The early proximal αβ TCR signalosome specifies thymic selection outcome through a quantitative protein interaction network

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Science Immunology  15 Feb 2019:
Vol. 4, Issue 32, eaal2201
DOI: 10.1126/sciimmunol.aal2201

Instructional signals for nascent T cells

Signals relayed through the TCR/CD3 complex are critical to determining whether immature T cells in the thymus undergo positive selection, enabling their survival and subsequent export to the periphery, or negative selection leading to death. Neier et al. developed a proteomics-based approach to profile proteins bound to the TCR/CD3 complex that enabled a comparison of differences between signaling associated with thymocyte survival versus death. They observed that the full range of cellular outcomes after thymic selection can be attributed to quantitative differences in a shared core set of biochemical signals. These findings indicate that differences in the affinity of TCRs for peptide-MHC complexes are transduced into downstream signals that are quantitatively variable but qualitatively similar.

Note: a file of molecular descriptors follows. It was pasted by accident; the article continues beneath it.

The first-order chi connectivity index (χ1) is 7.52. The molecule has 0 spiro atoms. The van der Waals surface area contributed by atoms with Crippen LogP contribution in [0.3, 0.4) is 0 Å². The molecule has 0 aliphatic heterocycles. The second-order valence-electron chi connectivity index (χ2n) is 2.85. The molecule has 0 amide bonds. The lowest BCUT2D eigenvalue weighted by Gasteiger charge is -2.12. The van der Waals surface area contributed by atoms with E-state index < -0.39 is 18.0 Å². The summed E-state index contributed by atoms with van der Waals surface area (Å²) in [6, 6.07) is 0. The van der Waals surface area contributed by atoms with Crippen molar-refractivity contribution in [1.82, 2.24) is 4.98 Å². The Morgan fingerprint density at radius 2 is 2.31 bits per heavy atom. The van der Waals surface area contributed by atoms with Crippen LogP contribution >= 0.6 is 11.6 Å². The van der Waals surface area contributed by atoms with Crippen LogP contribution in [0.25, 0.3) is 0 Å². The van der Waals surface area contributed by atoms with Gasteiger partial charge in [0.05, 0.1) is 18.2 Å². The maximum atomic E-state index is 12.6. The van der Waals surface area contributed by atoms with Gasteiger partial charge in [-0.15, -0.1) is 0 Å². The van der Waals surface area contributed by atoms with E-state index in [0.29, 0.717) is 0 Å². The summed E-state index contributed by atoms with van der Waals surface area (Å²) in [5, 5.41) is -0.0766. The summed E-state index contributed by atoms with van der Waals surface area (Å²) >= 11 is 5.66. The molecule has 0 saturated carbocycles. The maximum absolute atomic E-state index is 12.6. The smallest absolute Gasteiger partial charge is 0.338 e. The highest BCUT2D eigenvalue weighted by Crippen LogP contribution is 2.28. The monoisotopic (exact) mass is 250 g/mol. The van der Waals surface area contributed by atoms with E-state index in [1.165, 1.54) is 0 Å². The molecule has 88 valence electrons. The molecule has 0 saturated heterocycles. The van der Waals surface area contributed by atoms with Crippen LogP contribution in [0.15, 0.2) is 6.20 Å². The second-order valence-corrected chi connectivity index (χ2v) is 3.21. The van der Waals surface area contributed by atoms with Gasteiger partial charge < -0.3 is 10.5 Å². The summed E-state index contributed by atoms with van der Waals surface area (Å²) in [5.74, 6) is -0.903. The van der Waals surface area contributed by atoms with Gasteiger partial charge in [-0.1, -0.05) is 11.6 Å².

During αβ T cell development, T cell antigen receptor (TCR) engagement transduces biochemical signals through a protein-protein interaction (PPI) network that dictates dichotomous cell fate decisions. It remains unclear how signal specificity is communicated, instructing either positive selection to advance cell differentiation or death by negative selection. Early signal discrimination might occur by PPI signatures differing qualitatively (customized, unique PPI combinations for each signal), quantitatively (graded amounts of a single PPI series), or kinetically (speed of PPI pathway progression). Using a novel PPI network analysis, we found that early TCR-proximal signals distinguishing positive from negative selection appeared to be primarily quantitative in nature. Furthermore, the signal intensity of this PPI network was used to find an antigen dose that caused a classic negative selection ligand to induce positive selection of conventional αβ T cells, suggesting that the quantity of TCR triggering was sufficient to program selection outcome. Because previous work had suggested that positive selection might involve a qualitatively unique signal through CD3δ, we reexamined the block in positive selection observed in CD3δ0 mice. We found that CD3δ0 thymocytes were inhibited but capable of signaling positive selection, generating low numbers of MHC-dependent αβ T cells that expressed diverse TCR repertoires and participated in immune responses against infection. We conclude that the major role for CD3δ in positive selection is to quantitatively boost the signal for maximal generation of αβ T cells. Together, these data indicate that a quantitative network signaling mechanism through the early proximal TCR signalosome determines thymic selection outcome.

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